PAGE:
Fort Worth -- December, 2014 marks the 75th anniversary of the premiere of Gone With the Wind. Margaret Mitchell’s best selling novel is the Gettysburg of Hollywood. Everything that came before it paled in comparison, everything that came after it is measured by its standard. Gone With the Wind did more to raise awareness of the Civil War than all history texts combined. More people can identify a photo of Vivien Leigh as Scarlett than they can the First Lady, Mary Todd Lincoln. Everyone may know the war time words “Four score and seven years ago…” but they also know the words “Frankly my dear, I don’t give a …”
For women called the greatest generation and even some baby boomers, Rhett Butler was their first teenage crush. Scarlett, though possessing some undesirable traits, did emerge as a role model with her business savvy and strength to stand against the odds in a man’s world. She was a survivor.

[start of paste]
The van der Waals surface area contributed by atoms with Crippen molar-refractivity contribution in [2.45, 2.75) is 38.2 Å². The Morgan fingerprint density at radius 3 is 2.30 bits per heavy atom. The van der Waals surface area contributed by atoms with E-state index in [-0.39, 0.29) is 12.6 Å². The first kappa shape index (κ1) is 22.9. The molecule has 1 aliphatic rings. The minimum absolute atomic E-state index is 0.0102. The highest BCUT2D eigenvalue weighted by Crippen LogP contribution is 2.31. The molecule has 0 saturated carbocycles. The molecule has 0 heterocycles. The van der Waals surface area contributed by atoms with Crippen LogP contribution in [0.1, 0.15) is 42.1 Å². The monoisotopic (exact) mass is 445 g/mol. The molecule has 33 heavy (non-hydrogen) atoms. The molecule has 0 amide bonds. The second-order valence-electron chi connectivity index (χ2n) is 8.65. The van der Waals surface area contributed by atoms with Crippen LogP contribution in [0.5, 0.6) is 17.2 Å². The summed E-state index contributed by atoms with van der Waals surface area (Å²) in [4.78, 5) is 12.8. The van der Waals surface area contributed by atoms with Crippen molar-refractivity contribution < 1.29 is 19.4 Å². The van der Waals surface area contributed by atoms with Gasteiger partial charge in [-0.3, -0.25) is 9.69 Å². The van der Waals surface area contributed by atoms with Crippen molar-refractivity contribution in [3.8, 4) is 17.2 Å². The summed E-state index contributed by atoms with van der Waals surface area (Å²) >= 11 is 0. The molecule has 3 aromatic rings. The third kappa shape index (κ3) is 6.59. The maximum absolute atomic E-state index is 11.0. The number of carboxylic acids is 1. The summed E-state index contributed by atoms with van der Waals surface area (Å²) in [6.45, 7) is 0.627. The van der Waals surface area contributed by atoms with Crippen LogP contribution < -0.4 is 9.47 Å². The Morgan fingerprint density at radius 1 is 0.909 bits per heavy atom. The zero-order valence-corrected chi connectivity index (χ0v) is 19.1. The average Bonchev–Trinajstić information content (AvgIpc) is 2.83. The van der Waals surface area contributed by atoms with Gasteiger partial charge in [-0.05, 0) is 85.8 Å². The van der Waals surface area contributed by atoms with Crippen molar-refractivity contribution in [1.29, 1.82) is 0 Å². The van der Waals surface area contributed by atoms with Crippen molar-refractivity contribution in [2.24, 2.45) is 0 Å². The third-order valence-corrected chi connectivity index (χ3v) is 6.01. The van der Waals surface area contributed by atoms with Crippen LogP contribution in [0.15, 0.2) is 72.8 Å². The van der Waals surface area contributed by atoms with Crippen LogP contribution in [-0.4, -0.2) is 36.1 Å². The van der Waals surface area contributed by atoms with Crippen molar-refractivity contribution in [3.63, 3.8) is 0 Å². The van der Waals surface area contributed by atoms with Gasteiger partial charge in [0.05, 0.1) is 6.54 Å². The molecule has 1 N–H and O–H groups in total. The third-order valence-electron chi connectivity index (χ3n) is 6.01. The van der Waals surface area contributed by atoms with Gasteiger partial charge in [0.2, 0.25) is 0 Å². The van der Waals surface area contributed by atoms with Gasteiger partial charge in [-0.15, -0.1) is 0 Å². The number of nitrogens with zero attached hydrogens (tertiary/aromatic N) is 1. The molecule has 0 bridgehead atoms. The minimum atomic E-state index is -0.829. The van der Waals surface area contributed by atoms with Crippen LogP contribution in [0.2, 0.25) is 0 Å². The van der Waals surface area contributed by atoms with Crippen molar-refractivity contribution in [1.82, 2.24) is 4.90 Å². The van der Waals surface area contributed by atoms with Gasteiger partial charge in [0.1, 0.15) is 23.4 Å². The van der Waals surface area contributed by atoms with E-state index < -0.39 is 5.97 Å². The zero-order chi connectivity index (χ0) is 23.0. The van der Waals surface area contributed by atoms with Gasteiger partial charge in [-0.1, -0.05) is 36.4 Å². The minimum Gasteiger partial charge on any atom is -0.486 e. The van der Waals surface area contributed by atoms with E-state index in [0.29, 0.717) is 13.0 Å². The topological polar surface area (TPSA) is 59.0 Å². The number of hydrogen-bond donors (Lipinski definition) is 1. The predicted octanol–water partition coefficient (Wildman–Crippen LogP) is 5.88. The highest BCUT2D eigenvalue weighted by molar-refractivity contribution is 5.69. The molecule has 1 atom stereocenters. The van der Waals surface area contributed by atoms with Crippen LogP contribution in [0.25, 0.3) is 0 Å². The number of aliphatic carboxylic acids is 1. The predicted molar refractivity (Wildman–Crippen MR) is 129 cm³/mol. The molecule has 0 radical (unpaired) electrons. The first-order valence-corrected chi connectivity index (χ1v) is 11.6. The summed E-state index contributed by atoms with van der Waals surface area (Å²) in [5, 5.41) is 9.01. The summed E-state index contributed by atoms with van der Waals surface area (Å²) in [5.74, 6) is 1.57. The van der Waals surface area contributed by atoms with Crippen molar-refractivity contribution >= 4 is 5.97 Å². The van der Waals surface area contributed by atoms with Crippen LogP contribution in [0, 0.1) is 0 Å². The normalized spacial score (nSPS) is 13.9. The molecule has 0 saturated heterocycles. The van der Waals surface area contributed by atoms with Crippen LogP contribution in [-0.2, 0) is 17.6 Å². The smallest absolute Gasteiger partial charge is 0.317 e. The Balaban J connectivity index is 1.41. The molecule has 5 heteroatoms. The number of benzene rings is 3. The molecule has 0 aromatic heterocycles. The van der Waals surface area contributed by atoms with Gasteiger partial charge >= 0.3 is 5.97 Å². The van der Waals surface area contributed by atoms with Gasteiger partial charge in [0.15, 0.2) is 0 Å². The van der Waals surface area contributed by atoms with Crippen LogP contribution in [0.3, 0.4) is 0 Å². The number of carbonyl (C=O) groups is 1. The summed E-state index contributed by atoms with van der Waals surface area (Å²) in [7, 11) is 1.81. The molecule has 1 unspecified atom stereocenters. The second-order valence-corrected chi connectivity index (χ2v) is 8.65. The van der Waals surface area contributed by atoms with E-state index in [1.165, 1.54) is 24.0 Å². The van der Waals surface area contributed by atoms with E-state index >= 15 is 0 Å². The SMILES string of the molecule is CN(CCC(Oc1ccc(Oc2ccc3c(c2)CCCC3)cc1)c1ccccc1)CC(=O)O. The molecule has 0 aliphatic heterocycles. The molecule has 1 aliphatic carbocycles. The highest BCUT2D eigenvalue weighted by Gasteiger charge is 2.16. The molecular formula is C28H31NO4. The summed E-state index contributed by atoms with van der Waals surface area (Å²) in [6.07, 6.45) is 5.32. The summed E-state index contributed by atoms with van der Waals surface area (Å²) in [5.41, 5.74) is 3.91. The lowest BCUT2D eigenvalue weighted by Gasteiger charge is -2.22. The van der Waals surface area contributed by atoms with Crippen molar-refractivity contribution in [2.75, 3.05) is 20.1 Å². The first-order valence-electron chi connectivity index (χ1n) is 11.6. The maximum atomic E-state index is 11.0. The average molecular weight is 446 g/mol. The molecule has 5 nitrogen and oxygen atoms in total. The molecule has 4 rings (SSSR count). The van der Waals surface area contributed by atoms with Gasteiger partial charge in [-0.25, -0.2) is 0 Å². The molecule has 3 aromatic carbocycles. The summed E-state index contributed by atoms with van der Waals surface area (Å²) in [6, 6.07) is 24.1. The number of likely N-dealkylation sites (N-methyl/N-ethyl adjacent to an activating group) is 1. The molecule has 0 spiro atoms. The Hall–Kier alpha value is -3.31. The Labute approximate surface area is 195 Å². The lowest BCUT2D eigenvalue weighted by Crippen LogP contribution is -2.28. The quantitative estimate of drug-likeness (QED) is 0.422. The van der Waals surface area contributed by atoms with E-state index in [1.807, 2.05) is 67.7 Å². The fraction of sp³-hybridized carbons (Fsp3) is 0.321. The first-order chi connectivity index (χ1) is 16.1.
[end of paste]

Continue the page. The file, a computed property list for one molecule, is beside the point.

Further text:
In the last seven and half decades the movie has become legendary, the casts of characters have become long, lost ancestors and the music a love anthem. Nobody does it like Gone With The Wind.
Scarlett’s green velvet hat, made from the draperies, is now on exhibit at The Texas Civil War Museum and part of the museum’s permanent collection.
The museum’s operating hours are Tuesday-Saturday, 9 a.m. until 5 p.m. Admission prices are $6 for adults and $3 for ages 7-12. Children 6 years and under are free. Group and active military discounts are available.
The museum is located at 760 Jim Wright Freeway North (West Loop 820) in Fort Worth. Information about the museum can be obtained by calling 817-246-2323. More information is available on the museum’s Web site: www.texascivilwarmuseum.com.